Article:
‘Boat to Read’s pick-up and drop-off service to and from school during the wet season.

What are the biggest challenges?
The biggest challenge is that there is so much that needs to be done. I feel as if I could be doing so much more. In Bangladesh itself, there are some 84,000 primary schools, most of them lack libraries. But I tell myself to be patient.

How has this work affected your own life?
My life is chaos - long hours, a lot of travel, less money, but I'm happy. When I see girls in Bangladesh going to school during the wet season which they couldn't before but can now because of Boat to Read, I feel happy. I grew up in a poor family, my father was the only one of his siblings to go to university because he got a scholarship. I went to a public school, had access to a public library, I had all these things because I was lucky. I was always read to as a child, by my older sister, my mother and my grandmother - this may also be the reason that, while our organisation doesn't focus on any particular groups, we take care to see that women aren't left behind. I was lucky to be brought up in a family that valued education and reading.

What do you yourself like to read?
I read everything - newspapers, magazines, history, current events, biographies, good fiction. For me, 'heaven would look like a library'.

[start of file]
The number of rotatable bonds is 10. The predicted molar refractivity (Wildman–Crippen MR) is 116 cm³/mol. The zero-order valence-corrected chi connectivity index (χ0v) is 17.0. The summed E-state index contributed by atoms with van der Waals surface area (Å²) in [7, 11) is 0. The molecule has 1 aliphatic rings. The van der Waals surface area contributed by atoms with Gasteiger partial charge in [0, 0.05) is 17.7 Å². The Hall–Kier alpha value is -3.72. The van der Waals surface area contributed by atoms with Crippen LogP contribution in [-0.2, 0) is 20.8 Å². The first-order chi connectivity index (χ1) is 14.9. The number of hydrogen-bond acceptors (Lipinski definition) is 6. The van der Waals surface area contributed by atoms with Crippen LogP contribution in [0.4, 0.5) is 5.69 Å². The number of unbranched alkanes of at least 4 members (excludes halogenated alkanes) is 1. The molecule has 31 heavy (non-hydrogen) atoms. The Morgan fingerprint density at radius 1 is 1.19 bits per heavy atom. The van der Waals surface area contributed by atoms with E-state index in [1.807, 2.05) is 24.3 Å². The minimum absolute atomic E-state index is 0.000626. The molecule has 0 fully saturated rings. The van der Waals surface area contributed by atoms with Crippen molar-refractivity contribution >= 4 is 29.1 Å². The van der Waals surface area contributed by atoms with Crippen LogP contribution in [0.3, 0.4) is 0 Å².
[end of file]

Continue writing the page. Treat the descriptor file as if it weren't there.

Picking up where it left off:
What are some of the stories that have touched you, about the lives of those you have touched?
There are so many stories. After we opened the library in Vietnam, a boy there greeted me and told me that his goal was to read every book in the library. And I asked him, are you sure you can do that? There are over 1,000 books in the library. And he told me, 'I can do it. I climbed in through the window last night with a flashlight and I read nine books.' Then there is a girl in Nepal who is about as old as the first library there. She's convinced that she will be a doctor because she has read a lot and is good at math and science. When I ask her if she's read anything else, she says she likes to read storybooks too. She's on the path to medical school and I've told her that if she goes to medical school - and she'll be the first person from her village to do so - we'll manage the funding. These are only some of the stories that leave you feeling happy and inspired to do more.

Where do you want to go from here?
I have always wanted to grow in the number of schools I contribute to. Someday I want there to be 100,000 village libraries. I don't want to be a leader of an organisation but one of the leaders of a movement, a movement on the issue of literacy. Illiteracy affects millions, more people than HIV/AIDS, malaria and cholera combined. If you make today's kids literate, it's not only them but the generations after them whose lives change.